Stephanie Yoshida’s ’21 interest in astronomy dates back to nights she spent as a young girl looking through a telescope in the backyard with her father, a staff scientist at the University of Hawai‘i at Ma¯noa. “The universe is so big, and we don’t know much about it at all,” she says. “Just finding out what’s out there, figuring out how our Earth got here in the first place, figuring out if there is a possibility of a new Earth, it’s just very exciting.”
After years of pursuing personal astronomical projects, the Punahou junior has discovered a rare double star system – officially named EPIC251248385. She accomplished this by analyzing data harvested from the now-retired Kepler space telescope and ones on Haleakala¯ and in Chile.
Her discovery is the culmination of a two-year independent project within the Institute for Astronomy at UH. The system she found is comprised of two white dwarfs – dense planet-sized stars that have collapsed in their final stages of life. These types of stars give scientists insight into Earth’s future, five billion years from now, when our sun also becomes a white dwarf.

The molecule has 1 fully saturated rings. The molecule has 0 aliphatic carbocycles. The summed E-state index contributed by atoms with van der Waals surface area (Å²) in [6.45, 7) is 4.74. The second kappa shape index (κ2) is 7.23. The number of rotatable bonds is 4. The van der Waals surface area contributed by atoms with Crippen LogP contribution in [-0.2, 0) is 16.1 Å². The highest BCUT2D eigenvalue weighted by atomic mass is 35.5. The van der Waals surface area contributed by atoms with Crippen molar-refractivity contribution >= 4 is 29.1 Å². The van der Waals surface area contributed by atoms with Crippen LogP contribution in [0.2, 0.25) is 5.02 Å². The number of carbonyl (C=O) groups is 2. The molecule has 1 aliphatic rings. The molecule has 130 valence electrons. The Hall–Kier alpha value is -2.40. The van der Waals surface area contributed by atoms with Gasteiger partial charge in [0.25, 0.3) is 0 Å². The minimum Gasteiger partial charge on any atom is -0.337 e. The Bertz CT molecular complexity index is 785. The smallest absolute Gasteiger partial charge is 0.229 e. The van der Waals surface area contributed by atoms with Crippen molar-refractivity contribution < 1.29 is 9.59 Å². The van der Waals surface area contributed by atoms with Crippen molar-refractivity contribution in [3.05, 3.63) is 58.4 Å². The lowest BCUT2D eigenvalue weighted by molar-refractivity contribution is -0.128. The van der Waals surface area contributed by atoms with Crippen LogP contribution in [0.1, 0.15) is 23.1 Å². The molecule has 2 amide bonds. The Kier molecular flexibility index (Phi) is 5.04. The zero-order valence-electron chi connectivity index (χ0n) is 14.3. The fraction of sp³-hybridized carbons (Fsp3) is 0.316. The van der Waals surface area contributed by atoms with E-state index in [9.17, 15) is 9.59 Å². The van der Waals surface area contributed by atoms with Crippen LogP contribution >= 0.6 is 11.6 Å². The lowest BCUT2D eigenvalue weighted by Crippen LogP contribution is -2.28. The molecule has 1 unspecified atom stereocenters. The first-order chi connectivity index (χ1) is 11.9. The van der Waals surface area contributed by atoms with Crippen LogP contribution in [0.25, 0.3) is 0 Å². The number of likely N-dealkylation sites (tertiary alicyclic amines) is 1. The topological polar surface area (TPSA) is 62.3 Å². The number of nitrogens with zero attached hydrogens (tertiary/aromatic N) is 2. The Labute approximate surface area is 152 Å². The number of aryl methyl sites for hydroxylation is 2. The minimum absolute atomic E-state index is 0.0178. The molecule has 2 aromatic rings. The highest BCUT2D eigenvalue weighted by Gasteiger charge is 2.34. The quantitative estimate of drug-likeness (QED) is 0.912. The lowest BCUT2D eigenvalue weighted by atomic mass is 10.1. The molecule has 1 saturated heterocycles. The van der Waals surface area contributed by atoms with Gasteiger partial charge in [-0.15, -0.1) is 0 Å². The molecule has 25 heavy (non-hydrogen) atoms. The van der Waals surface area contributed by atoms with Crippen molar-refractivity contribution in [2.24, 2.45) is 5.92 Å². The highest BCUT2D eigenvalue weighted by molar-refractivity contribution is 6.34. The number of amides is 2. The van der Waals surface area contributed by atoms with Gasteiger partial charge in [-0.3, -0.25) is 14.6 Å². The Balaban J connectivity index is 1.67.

Her cutting-edge research, published in the Research Notes of the American Astronomical Society, has earned both national and international recognition and awards, including winning second place in the physics and astronomy category at the Intel International Science and Engineering Fair, the world’s largest international pre-college science competition. Students are selected among millions of candidates who have demonstrated knowledge of science and engineering.
“The most exciting part is that she has discovered something that was previously unknown,” says Dan Gaudiano, head of the Academy science department. “She has acquired fundamental new information about the universe, and we now have a better understanding of these types of star systems because of it.”
According to Gaudiano, Yoshida’s natural sense of curiosity, analytical mind and a comfort with complexity enable her to excel in her research. It’s also the potential to discover the unknown that drives Yoshida.
Despite her latest accomplishment, Yoshida’s biggest discovery could be yet to come, as she did not originally set out to discover a star system. Her goal was to find a planet orbiting a white dwarf star. If found, it could mean that Earth would survive the aging of our sun.
So far, no white dwarf exoplanets, as they are called, have been found. Yet with Yoshida among the ranks of astronomers across the world combing through multitudes of star chart data, one might soon be uncovered.
“It would be great to have discovered something innovative for mankind, but as long as I did good research, and contributed even a little to the human race, that’s all I want,” Yoshida says. “I just want to make a difference in the world.”